Practices that already digitised patient records to miss out on funding
EXCLUSIVE Practices that have already digitised their patient records ahead of a national programme will not receive retrospective funding, the BMA has said.
From April 2020 onwards, under the new five-year GP contract, patients are expected to have digital access to their current and past records, with all information online by 2023.
The BMA said £450m of funding has been allocated over the three years to ensure practices can be paperless.
It added that it is developing a framework with NHS England to ensure 'safe and consistent digitisation of records' across the country.
But it has emerged GP practices that have gone ahead with the process before the framework is in place will not be eligible for funding to cover those records already completed.
It is believed they will have lost out on between £2 and £3 of funding per patient, according to BMA estimates of the cost to digitise records.
GPs from Devon LMC raised the issue a the LMCs conference last month, saying they were concerned about practices that had already paid to transfer their paper Lloyd George records online in a bid to free up space in their premises.
Devon LMC board vice-chair Dr Anthony O'Brien said: 'Previous assumptions have said that the Government pay for this. I’m concerned over practices, some in the north, some in Devon, some in London, who have already digitalised their notes so they’ve paid up front.
'Will they be able to claim retrospectively so they’re not financially disadvantaged for being innovative, dynamic and making clinical space and getting rid of the paper?'
In response, BMA GP Committee IT and information governance lead Anu Rao said digitalisation of records has to be done in a 'consistent' and 'safe' manner and that retrospective funding was not available.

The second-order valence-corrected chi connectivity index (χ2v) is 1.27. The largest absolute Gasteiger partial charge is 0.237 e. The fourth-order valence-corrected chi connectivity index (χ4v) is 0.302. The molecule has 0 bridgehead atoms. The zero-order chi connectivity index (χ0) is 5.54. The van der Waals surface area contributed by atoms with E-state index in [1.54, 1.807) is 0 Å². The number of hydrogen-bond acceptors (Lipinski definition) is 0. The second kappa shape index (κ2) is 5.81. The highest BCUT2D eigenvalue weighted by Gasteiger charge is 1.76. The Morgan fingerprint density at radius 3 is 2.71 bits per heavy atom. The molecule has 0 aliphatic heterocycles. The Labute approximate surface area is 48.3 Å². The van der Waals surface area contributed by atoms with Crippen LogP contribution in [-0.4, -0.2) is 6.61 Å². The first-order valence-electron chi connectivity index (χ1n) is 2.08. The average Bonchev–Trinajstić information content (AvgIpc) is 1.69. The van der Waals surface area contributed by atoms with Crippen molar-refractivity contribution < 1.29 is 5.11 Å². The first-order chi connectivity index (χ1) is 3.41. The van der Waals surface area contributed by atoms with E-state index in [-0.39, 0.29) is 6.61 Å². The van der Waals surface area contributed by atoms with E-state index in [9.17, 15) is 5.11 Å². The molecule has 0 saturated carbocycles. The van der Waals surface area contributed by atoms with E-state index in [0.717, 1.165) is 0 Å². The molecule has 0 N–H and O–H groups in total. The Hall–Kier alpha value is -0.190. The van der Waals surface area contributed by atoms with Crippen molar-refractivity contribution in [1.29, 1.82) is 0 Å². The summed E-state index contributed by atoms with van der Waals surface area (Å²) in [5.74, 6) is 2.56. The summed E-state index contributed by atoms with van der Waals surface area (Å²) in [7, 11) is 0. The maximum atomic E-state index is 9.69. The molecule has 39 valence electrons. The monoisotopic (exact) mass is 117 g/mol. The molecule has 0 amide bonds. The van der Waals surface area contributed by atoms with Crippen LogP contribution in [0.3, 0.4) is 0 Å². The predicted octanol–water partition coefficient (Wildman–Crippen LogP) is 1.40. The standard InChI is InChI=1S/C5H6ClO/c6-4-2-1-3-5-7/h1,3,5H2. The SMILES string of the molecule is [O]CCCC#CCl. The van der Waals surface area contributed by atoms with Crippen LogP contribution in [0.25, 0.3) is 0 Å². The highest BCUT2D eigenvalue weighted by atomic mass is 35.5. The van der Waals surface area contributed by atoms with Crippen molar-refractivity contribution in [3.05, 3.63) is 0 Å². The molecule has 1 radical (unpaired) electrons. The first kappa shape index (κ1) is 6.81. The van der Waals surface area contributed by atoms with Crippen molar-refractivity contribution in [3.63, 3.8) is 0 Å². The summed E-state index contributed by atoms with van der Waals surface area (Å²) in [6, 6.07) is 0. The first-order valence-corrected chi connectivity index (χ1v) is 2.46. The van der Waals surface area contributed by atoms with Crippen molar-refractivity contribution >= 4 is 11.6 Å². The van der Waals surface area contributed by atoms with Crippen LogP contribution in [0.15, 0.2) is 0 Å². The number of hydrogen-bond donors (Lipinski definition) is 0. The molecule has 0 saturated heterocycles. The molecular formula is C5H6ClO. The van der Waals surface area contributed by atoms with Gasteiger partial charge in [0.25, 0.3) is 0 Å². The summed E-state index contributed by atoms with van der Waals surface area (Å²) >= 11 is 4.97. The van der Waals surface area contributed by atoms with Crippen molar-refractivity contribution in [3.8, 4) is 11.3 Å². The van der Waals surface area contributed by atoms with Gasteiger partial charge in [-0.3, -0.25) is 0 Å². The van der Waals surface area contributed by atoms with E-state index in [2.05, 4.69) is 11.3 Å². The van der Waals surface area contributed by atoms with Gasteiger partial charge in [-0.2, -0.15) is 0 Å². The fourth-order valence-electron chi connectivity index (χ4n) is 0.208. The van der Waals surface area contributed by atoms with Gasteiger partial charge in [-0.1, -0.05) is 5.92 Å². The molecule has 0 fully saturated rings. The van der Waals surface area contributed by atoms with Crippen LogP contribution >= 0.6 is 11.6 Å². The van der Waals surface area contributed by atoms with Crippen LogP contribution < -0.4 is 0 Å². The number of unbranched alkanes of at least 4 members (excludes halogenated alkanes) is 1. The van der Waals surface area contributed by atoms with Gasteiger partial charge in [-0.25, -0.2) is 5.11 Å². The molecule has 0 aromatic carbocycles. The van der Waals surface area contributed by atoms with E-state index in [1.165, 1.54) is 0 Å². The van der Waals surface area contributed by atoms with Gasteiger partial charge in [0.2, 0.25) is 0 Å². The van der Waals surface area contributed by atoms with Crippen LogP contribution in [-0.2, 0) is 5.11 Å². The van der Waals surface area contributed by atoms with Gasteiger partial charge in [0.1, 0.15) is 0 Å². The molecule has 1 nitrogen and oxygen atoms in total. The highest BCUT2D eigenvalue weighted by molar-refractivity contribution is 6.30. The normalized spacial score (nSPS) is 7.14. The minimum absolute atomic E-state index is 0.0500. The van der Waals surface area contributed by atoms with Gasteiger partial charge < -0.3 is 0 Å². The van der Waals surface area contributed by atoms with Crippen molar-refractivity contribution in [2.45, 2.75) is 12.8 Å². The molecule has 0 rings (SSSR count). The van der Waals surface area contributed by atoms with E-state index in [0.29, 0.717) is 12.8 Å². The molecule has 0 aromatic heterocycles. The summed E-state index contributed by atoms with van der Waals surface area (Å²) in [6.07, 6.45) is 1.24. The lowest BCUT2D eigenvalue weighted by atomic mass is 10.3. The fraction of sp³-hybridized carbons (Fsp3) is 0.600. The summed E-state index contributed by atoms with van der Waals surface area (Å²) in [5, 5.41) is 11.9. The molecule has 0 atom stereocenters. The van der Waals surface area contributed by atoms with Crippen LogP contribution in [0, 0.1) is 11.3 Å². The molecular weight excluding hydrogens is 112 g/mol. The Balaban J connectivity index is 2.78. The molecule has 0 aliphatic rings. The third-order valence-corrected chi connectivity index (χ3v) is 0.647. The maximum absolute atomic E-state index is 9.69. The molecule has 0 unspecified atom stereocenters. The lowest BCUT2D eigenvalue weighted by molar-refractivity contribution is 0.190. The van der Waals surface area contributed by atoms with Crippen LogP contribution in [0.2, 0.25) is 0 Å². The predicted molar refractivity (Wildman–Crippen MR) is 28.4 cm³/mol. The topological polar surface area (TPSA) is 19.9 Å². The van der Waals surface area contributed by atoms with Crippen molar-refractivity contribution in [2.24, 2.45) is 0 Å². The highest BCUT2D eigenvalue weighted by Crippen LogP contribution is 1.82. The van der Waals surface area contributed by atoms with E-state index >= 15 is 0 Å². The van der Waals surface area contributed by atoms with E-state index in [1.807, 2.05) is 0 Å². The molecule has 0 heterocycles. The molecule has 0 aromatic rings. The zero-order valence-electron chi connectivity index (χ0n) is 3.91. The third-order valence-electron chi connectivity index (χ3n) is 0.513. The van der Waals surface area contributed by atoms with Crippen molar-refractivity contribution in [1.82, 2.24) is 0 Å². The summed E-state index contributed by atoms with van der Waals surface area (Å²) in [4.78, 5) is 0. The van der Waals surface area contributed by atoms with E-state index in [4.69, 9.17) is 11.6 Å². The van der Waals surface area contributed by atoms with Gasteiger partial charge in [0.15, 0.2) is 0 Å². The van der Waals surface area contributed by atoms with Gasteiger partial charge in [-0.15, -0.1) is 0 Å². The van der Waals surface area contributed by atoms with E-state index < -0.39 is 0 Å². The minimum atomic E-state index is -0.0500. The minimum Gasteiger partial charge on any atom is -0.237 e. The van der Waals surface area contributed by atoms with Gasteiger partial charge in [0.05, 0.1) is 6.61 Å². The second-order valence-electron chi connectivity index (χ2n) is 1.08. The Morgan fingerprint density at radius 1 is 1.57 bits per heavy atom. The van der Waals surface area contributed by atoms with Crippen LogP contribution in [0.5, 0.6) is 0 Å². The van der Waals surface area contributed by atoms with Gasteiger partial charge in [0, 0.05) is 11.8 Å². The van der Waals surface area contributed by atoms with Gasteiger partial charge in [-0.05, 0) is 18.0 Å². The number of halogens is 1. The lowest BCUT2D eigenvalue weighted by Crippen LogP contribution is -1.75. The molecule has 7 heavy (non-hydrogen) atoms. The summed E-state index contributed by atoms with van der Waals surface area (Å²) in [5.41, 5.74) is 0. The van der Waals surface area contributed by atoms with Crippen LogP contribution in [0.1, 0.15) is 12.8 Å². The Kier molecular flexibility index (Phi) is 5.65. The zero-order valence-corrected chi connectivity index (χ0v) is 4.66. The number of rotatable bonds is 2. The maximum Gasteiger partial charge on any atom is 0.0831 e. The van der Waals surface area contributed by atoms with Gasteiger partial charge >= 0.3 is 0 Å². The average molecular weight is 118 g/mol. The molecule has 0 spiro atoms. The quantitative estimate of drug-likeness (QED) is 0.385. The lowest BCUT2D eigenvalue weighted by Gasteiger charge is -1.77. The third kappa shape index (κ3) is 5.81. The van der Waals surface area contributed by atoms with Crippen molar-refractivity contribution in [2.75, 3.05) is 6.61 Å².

She later told Pulse: 'Currently NHS England's position is no retrospective funding for practices who have gone ahead with digitisation.'
But she added: 'The BMA will try to negotiate this with NHS England'.
She said: 'Digitalisation of Lloyd’s George records is really important because that's going to release space within practices and will help with the transfer of records with patients when they move between practices.
'There’s a national programme and we’re working with [NHS England] to set up a framework of standards that are required for safe and consistent digitalisation of records.
'Unfortunately, while this has been happening and being negotiated by GPC, some of the practices have already gone ahead locally and started to digitalise their records, or have done it using their own practice funds.'
She continued: 'That’s a bit unfortunate because that isn’t consistent, not following the national standards that we are developing. We know that in some cases those records have been digitalised in an unsafe manner, potentially, and it creates a bit of variation if you’re not following the national standards.'
Dr Rao said practices should not digitalise their records and wait for the national funding and framework of standards to be launched.